Tuesday, September 16, 2008

Forced Entertainment

Do Forced Entertainment consider criticism and use it to improve their performances?

Forced Entertainment has been around since 1984 and over the years we have received a lot of praise. For example, the Guardian Newspaper has stated that we are "Britain's most brilliant experimental theatre company." However, our work varies quite a lot and is not always enjoyed by all audiences. Sometimes in a performance, members of the audience will simply get up and leave due to the dissatisfaction of what they are experiencing. An instance of this is "Who Can Sing a Song to Unfrighten Me?", which lasts 24 hours and is not only entertainment but a test of endurance.

We also receive a lot of criticism from respectable theatre reviewers. There are many who argue that our work lacks understanding and is targeted at a minority audience that is too small. However, we believe that our work is stimulating, challenging and provocative and should therefore not always be understood and it is part of our expectations that our performances are sometimes misunderstood.

Criticism rarely directly affects our performances or next performances. The entertainment we provide is forced upon the audience and should not be adapted to satisfy the critics or else it is no longer forced. However, we once received criticism that our performances were a "bloody mess". This is a usual occurance and remark directed towards our hard-work, we were not ready to change everything we do for this one comment. But we did however, use this comment for the title of our next performance which was named "Bloody Mess".

In conclusion, Forced Entertainment does not consider criticism, unless using the comments as a stimulus for a new, stimulating, challenging, provocative and exciting performance.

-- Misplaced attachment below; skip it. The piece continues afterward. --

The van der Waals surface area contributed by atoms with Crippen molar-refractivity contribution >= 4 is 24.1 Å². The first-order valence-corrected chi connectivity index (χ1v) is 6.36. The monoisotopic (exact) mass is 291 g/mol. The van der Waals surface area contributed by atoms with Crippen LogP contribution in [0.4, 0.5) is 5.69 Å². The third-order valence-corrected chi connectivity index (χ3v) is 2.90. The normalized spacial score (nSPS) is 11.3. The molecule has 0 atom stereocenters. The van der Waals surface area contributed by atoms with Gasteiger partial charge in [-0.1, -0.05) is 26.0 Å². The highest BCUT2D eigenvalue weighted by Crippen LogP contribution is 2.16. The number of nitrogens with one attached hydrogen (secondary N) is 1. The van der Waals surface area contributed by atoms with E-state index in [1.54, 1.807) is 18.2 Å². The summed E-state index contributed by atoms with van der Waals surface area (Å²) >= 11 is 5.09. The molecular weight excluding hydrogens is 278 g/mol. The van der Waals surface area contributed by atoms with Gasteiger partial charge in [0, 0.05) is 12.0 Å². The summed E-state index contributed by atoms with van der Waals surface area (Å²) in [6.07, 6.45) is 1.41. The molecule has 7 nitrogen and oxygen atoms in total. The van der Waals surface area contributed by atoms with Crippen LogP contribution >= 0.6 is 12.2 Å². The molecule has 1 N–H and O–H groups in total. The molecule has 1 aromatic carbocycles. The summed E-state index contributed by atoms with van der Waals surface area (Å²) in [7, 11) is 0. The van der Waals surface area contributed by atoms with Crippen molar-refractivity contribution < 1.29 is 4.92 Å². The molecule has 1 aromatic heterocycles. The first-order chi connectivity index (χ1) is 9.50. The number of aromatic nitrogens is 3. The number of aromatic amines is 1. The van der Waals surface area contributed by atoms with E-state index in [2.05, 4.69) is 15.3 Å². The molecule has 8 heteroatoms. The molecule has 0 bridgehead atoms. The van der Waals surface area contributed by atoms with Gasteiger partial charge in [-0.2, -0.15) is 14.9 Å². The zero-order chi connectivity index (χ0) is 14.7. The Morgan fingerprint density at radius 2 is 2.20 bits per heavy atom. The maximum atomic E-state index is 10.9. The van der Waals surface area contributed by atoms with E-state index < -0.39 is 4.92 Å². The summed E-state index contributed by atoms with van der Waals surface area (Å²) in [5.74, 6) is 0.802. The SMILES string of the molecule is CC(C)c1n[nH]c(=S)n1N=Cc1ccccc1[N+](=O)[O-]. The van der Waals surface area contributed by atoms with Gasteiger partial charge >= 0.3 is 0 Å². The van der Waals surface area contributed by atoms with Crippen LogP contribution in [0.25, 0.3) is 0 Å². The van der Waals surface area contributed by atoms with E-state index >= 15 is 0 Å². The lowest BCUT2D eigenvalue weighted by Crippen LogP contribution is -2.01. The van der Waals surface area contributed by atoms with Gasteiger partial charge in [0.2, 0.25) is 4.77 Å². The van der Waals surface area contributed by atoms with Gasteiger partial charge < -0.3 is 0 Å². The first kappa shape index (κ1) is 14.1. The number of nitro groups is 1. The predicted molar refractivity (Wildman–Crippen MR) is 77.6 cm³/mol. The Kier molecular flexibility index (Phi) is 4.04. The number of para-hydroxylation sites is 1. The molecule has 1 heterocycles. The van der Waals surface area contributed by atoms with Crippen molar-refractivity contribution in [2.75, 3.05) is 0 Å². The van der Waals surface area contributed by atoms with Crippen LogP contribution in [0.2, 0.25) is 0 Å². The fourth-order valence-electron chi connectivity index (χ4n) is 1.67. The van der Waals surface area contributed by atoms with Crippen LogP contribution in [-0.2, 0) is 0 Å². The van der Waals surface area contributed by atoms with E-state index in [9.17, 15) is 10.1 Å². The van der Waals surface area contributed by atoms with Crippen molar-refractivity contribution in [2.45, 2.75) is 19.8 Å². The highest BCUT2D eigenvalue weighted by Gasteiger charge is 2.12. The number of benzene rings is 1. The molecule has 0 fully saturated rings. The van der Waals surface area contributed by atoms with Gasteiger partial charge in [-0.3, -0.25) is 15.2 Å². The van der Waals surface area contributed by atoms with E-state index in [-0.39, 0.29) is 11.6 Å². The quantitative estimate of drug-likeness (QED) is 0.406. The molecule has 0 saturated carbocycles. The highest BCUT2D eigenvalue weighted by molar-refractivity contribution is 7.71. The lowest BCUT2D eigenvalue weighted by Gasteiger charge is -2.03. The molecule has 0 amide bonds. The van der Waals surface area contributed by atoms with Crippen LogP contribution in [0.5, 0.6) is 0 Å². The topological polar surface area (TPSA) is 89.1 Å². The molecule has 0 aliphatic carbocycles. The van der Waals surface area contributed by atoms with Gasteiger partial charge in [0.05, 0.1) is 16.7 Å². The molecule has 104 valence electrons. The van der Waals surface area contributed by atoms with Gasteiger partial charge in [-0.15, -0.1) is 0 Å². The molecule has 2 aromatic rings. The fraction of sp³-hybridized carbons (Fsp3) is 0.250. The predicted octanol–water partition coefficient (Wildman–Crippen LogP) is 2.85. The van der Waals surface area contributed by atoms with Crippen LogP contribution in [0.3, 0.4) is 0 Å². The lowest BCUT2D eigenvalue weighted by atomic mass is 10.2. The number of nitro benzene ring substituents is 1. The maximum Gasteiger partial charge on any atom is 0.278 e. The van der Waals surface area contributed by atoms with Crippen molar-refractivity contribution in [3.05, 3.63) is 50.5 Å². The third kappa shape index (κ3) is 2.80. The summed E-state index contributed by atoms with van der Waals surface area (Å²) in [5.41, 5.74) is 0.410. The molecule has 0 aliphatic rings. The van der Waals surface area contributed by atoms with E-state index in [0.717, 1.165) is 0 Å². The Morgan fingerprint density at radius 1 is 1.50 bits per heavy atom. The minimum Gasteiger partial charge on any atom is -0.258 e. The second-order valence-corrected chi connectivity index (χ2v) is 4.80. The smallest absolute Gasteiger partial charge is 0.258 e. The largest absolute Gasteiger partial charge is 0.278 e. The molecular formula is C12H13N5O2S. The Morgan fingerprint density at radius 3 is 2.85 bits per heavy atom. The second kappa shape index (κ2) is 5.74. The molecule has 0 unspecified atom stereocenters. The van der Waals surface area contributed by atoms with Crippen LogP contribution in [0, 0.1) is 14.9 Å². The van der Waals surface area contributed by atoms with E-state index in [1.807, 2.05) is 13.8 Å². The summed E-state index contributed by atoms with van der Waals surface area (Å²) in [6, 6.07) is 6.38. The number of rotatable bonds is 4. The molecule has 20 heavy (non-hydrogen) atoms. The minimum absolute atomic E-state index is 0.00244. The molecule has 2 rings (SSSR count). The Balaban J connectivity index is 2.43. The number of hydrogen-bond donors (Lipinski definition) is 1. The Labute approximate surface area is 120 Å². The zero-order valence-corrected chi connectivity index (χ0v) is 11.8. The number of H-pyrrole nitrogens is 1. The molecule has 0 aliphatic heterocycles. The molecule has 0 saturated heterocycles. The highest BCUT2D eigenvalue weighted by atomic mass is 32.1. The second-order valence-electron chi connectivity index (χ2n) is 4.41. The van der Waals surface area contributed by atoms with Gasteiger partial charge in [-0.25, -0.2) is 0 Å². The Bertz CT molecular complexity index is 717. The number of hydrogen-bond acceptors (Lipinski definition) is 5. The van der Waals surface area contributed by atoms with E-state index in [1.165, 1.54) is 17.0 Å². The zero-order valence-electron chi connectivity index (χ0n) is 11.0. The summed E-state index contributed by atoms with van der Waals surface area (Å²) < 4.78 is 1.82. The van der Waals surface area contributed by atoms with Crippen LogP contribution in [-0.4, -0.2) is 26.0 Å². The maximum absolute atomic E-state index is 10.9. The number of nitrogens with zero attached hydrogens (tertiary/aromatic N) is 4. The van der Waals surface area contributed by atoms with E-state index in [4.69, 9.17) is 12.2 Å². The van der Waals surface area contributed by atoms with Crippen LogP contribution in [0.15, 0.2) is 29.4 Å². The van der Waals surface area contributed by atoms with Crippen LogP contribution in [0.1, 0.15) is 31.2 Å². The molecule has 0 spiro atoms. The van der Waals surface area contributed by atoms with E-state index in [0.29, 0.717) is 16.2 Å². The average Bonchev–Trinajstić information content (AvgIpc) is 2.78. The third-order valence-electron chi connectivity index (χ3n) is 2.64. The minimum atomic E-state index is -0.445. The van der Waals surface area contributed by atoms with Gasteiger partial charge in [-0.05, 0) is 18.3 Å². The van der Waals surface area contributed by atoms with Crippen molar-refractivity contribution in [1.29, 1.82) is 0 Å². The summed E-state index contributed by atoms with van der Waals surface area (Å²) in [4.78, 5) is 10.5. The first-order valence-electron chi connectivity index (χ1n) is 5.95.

Sunday, September 7, 2008

Practical Performance Proposal

269 word pitch about a piece entitled:


From the stimuli of the Nazi oppression as well as the reminiscence of Italian Fascism, I was inspired to devise a piece where a joint assassination attempt (Hitler and Mussolini simultaneously) takes place. It is carried out by German and Italian army generals and is to take place at the 1938 Munich Agreement. The set design would be based on three separated areas. Stage left would be where the Fascist camp is located, decorated with nationalistic and fascist banners and stage right would be the Nazi camp, also decorated with loud Nazi banners. In the middle is neutral ground where the generals would meet and conspire and where the Munich conference would ultimately take place. These contrasts of banners would emphasise the difficulty of the plan of coordinating an assassination of two powerful dictators from different nations at the same time. The dictators, when on their respective stages, would always be centre stage (on their platform) and higher up in levels – possibly with a raised chair – to emphasise their power and importance. Lighting would be used to represent the seriousness of each scene as well as the importance of secretive meetings – a dim, perhaps red, light would be used when the generals conspire or meet – representing secrecy and conspiracy. A bright white light would be used when the generals are present with the dictator in order to highlight apparent loyalty. Heavily uniformed army officers constantly looking around would be randomly situated in the audience to provoke a slight fear as well as the notion of distrust among the audience as well as to emphasise the motif of nationalism and militarism.